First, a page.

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John L. Hennessy on 'The Coming Tsunami in Educational Technology'


Jack Rosenberger

Stanford president John L. Hennessy delivered a provocative keynote speech, "The Coming Tsunami in Educational Technology," about the uncertain future of higher education at CRA's 40th Anniversary Conference at Snowbird.

Here are the main takeaways:

Good-bye, Lecture Hall
Just as technology disrupted and transformed the newspaper and music industries, it is now poised to wreak havoc upon another established industry: higher education.

Students are increasingly bored with lecture hall-type classes and are ready for online education (it's natural to them, Hennessy notes) and broadband is readily available. Also, we are witnessing the success of online educational institutions like Khan Academy and the emergence of massive online open courses at MIT, Stanford, and elsewhere. The fact that educational technology will disrupt higher education is undeniable, says Hennessy. It is happening now and will only continue to grow. How quickly it will transform higher education is unclear, but educational technology could drive down college's operating costs and improve students' education by making it more affordable, better, and accessible.    

Cost/Performance Problems
Hennessy noted there are two big problems in terms of cost/performance in higher education. One problem is the poor performance of many students. Approximately half of the students who attend a community or four-year college in the U.S. never graduate. Also, companies commonly complain that too many graduates lack the necessary job skills. Another problem is the cost of a college education has become a burden to many students and their families — it typically costs $50,000 a year to attend a selective private college, for instance — and the main cost of instruction is the salaries of professors.

Online Education's Advantages
Hennessy believes that colleges should embrace online education for the following reasons: 1. By offering online classes, colleges will be able to produce more revenue. 2. They can enlarge or enhance their mission with online classes and overcome the restrictions imposed by their physical location. 3. Colleges will be able to increase the availability of a high-quality education to students, especially international ones. 4. Done right, colleges can reduce their number of instructors, which is the main cost of education, and increase their profits.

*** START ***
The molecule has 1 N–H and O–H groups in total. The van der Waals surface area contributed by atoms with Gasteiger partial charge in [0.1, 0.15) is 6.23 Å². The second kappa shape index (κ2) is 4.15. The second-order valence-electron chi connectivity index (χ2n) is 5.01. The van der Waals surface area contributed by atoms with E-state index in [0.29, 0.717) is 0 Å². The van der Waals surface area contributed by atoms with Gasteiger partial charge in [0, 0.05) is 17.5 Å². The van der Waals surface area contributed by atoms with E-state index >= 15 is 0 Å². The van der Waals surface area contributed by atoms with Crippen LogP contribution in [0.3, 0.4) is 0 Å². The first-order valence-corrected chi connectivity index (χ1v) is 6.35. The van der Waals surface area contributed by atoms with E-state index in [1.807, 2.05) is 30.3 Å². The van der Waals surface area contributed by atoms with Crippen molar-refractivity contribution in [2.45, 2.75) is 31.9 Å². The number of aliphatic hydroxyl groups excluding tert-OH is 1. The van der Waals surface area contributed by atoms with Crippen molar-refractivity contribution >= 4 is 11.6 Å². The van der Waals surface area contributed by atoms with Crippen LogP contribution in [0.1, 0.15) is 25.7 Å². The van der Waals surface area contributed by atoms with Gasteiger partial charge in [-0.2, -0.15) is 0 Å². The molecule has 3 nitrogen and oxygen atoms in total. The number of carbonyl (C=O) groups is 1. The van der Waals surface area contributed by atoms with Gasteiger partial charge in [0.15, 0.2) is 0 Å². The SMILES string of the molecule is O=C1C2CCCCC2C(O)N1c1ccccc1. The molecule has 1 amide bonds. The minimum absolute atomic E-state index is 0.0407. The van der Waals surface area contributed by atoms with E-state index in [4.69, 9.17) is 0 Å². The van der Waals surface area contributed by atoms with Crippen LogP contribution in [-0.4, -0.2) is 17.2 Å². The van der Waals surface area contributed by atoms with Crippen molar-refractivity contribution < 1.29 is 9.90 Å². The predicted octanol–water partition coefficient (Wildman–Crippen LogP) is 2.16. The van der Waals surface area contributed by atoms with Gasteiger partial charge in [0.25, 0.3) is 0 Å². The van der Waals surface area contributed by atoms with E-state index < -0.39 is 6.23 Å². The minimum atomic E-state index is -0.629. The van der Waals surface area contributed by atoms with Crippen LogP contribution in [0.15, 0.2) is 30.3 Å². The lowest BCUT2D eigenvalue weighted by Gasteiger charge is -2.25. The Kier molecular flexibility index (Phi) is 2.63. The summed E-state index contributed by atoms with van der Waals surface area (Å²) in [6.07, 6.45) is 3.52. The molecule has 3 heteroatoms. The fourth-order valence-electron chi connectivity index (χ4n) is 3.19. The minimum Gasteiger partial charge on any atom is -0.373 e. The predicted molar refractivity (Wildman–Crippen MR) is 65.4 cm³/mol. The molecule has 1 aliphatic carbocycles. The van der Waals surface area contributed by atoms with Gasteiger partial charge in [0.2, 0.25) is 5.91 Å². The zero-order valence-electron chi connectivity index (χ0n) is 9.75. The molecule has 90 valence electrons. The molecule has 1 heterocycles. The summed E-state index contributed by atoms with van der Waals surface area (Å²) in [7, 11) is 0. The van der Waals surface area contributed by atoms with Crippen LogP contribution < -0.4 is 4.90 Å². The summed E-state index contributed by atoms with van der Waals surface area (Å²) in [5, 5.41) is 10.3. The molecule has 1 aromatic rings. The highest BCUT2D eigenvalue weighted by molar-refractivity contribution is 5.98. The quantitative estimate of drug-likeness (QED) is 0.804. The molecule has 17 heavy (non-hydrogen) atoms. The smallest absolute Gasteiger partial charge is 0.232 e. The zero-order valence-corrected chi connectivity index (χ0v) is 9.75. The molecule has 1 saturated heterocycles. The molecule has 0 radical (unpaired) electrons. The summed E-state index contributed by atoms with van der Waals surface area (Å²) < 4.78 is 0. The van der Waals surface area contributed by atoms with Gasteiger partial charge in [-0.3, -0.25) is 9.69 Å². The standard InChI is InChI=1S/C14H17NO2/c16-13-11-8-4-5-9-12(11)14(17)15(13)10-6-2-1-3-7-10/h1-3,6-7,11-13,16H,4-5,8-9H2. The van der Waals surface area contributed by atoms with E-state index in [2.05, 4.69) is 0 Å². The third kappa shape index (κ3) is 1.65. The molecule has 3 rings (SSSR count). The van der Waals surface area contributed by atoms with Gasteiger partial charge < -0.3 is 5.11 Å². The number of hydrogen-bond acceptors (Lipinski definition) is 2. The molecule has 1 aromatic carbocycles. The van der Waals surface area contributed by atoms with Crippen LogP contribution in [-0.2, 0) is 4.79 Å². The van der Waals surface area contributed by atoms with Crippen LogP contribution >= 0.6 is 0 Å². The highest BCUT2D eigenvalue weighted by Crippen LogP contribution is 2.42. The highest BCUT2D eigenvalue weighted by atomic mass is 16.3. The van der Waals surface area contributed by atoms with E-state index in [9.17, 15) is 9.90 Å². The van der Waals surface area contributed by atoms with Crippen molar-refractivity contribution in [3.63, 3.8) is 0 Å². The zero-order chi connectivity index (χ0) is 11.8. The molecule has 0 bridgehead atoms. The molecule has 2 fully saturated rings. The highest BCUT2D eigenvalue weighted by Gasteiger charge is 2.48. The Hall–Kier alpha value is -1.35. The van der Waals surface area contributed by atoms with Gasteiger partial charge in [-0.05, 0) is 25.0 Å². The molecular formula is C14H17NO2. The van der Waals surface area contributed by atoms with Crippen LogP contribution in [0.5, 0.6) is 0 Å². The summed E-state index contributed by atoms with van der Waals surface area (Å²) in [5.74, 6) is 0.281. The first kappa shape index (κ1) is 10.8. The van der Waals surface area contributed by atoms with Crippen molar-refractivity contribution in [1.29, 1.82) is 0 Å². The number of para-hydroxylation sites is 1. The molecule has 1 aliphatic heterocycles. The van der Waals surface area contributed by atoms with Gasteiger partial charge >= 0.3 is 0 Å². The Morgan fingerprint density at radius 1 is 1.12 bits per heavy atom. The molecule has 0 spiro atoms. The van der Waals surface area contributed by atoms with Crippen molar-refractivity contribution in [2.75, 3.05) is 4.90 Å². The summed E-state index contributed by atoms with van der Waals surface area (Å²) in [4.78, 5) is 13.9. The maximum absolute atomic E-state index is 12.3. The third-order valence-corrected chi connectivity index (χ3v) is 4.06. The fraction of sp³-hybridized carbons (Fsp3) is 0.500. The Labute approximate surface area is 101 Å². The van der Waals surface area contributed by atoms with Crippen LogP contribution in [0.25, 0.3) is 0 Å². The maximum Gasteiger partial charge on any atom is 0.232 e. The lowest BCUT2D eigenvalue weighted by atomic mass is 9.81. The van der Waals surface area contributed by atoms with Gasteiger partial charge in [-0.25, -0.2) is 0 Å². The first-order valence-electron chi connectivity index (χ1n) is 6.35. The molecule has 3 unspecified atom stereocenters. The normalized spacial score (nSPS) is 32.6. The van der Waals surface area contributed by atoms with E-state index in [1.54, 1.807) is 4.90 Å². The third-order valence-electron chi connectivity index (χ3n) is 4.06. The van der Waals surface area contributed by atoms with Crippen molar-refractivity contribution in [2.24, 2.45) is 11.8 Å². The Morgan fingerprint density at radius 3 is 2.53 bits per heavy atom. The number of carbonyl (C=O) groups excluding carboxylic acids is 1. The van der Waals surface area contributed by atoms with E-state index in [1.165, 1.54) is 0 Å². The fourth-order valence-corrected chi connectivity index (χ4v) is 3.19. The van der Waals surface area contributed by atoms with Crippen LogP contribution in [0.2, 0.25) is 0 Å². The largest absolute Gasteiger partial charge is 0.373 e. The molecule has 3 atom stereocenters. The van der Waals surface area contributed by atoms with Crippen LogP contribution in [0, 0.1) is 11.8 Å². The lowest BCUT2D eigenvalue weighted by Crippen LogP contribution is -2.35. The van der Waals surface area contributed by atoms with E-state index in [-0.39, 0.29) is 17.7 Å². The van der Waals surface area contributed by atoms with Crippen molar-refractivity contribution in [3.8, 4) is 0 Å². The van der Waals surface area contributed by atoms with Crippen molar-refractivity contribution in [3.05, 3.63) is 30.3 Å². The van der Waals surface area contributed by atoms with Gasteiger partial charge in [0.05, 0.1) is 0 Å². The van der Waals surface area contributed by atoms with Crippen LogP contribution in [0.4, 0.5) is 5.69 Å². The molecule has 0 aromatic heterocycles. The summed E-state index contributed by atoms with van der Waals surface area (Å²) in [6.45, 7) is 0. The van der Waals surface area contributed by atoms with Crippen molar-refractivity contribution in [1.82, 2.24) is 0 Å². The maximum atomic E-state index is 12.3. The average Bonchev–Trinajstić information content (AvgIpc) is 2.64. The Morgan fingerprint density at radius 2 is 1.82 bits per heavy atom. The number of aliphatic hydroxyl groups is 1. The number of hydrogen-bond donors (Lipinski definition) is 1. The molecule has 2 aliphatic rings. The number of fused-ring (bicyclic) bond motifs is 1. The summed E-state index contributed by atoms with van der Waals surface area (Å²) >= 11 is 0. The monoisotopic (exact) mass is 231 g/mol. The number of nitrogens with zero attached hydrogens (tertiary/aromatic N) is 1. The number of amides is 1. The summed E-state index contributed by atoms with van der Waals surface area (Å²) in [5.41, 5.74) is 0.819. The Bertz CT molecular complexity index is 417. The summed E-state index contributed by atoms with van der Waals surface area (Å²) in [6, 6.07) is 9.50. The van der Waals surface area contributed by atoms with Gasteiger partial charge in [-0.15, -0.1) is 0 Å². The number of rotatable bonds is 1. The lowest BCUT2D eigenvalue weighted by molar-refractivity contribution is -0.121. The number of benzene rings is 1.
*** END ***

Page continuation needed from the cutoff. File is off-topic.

Online Education's Challenges
The transition from the lecture hall to online classes involves a number of challenges, many of which involve hard problems. These include but are not limited to: conducting experiments with online education and seeing what works and what doesn't work (Hennessy suspects online education will work better in STEM than in the humanities, for instance); using experts to measure the success and failure of learning in online education; how to effectively grade the homework and tests of hundreds, thousands, or tens of thousands of students in a timely manner; how to prevent students from cheating and how to identify incidences of online cheating; and what type of credentials should be developed and awarded to students.

Stanford's Goals
At the end of his keynote, Hennessy described Stanford's primary goals with educational technology. The university will use educational technology to improve education for Stanford students; reduce the cost of education for non-Stanford students, in both high school and college, by making online classes available; be a provider of high-quality content; and experiment with online education to create quality classes and certification for more students in a cost-effective manner.

Face the Future, Don't Hide From It.
Lastly, Hennessy urged the Snowbird attendees to "be the disruptor, not the disrupted." Hennessy noted that universities are conservative institutions and are often reluctant or slow to change. But, he said, "They must reduce the costs of education or risk being eliminated. Can they be imaginative and reinvent themselves?"

Jack Rosenberger is senior editor, news, of Communications of the ACM.


 

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